Car thieves target middleclass areas as police warn drivers to invest in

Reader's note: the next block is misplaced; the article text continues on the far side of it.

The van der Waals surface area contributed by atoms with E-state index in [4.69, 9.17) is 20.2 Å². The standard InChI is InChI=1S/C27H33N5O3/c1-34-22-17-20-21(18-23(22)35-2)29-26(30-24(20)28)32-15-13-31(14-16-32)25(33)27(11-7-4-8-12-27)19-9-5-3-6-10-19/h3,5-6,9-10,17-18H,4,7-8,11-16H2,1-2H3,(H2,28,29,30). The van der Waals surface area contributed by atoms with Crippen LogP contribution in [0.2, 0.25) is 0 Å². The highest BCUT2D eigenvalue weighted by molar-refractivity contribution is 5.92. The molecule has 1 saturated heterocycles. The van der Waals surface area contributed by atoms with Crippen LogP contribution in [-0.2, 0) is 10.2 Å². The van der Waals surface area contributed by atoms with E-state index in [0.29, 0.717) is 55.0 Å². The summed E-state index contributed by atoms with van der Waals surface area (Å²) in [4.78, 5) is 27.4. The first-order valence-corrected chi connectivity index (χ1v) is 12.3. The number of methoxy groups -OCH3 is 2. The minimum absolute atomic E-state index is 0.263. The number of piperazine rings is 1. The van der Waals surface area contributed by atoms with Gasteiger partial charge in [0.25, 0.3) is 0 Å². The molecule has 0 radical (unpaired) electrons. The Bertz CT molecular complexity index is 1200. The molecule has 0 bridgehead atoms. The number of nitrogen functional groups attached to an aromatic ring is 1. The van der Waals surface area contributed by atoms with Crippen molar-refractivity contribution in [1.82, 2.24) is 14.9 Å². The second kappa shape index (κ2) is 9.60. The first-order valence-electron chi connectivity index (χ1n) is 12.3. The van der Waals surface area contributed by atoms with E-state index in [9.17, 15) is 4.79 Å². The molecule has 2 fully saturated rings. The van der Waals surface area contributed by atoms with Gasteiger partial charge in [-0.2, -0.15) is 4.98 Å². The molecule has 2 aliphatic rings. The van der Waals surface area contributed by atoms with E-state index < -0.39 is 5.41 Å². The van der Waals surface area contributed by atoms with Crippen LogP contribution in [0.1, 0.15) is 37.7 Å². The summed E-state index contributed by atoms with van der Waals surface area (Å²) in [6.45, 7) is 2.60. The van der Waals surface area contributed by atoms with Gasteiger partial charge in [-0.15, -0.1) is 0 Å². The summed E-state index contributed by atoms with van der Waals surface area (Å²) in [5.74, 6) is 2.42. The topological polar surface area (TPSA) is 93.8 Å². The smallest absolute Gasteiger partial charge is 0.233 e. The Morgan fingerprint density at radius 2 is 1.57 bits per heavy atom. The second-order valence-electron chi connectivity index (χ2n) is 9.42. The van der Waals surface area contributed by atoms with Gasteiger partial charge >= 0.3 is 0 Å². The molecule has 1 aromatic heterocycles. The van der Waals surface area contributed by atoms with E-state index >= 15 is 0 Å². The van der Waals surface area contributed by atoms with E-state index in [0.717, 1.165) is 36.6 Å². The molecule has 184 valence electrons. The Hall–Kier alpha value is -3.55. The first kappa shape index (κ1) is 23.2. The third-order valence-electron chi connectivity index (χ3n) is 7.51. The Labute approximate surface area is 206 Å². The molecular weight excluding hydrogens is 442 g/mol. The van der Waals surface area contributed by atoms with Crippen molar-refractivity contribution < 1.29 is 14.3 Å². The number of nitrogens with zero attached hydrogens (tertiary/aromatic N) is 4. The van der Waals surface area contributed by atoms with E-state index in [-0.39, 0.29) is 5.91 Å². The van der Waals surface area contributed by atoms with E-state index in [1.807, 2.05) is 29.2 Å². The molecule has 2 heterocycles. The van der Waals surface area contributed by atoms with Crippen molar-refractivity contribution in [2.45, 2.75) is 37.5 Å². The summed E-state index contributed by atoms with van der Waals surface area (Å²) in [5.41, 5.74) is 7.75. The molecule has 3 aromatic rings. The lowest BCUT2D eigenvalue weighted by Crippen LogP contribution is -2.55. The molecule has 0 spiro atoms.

first_imgCar crime in middle-class neighbourhoods is rising, figures have revealed, as police say drivers should buy steering wheel locks and Faraday bags to block radio signals because new vehicles are easier to steal.Research by The Telegraph reveals more than three quarters of investigations into car theft in England and Wales are unsolved and it is new high-tech keyless models being targeted, not older vehicles.Over 78 per cent of car theft cases end with police failing to identify a suspect, amid claims forces are so stretched they don’t have time to properly investigate car theft.In an interview with the Telegraph, the man in charge of crime prevention for the West Midlands force, Mark Silvester, encouraged people to buy steering wheel locks and Faraday bags to keep their key fobs inside to prevent thieves hacking into their vehicles.Keyless models, which have become increasingly popular with middle-class families, provide criminals with a new way of stealing cars by copying the electronic information and conning the car into thinking the key is present, allowing a thief to drive off. Vehicles are being stolen from driveways around the country, but research shows wealthier areas just outside the capital and other big cities have been hit hardest. Earlier this month Dave Thompson, the head of the West Midlands force, admitted his team grades calls based on how vulnerable the victim is because officers are too stretched to attend every call. He told the Financial Times car crime had risen “quite dramatically” and is was affecting mainly middle-class areas. Office for National Statistics figures analysed by The Telegraph show car theft has risen by 30 per cent in three years and jumped 20 per cent in 2017 alone.Between March 2014 and March 2017 the number of recorded car thefts rose from 70,053 to 91,361, hitting levels not seen since 2011. He also suggested people buy an inexpensive Faraday bag to keep their key fob in which prevents criminals from cloning it using radio frequencies.  He told The Telegraph: “We know cars are more difficult to steal by conventional means but from what we’ve seen on CCTV captured by witnesses and our own research we’ve got to say it’s a known method of stealing a vehicle using electronic compromise. “This isn’t just unique to more expensive brands, we’ve seen all sorts of cars that have electronic technology on board – we’ve not just seen that with the prestige brands, a lot more run of the mill, volume car manufacturers are being affected in the same way as the prestige brands now.”It can happen anywhere not just at home on the drive at night – a lot of this is software based, we do ask people to be aware of the software updates.”center_img Overall 30 of the 44 forces in England and Wales saw an increase in car theft between 2012/13 and 2016/17 and some of the largest increases were in middle-class areas bordering London.Hertfordshire and Surrey saw car theft increase by more than 35 per cent in the last four years, while Hampshire saw the largest spike in theft since 2012/13, rising 56 per cent.Overall the Metropolitan Police had the largest number of offences in 2016/17 at 26,958 – a 25 per cent increase on the year before.Just 14 forces saw a decline in car theft, with Dorset, Cheshire, South Wales, Lincolnshire and Dyfed-Powys recording the largest falls. Mr Silvester also warned owners to be careful when handing their fob over to valet parking services or car washes, as keys can be cloned “in seconds”, allowing thieves to take the car at a later date without any external signs of damage.His force, the West Midlands, has one of the worst car crime rates in the country – a 39 per cent increase in just one year between 2015/16 and 2016/17, according to the ONS. Want the best of The Telegraph direct to your email and WhatsApp? Sign up to our free twice-daily  Front Page newsletter and new  audio briefings.last_img

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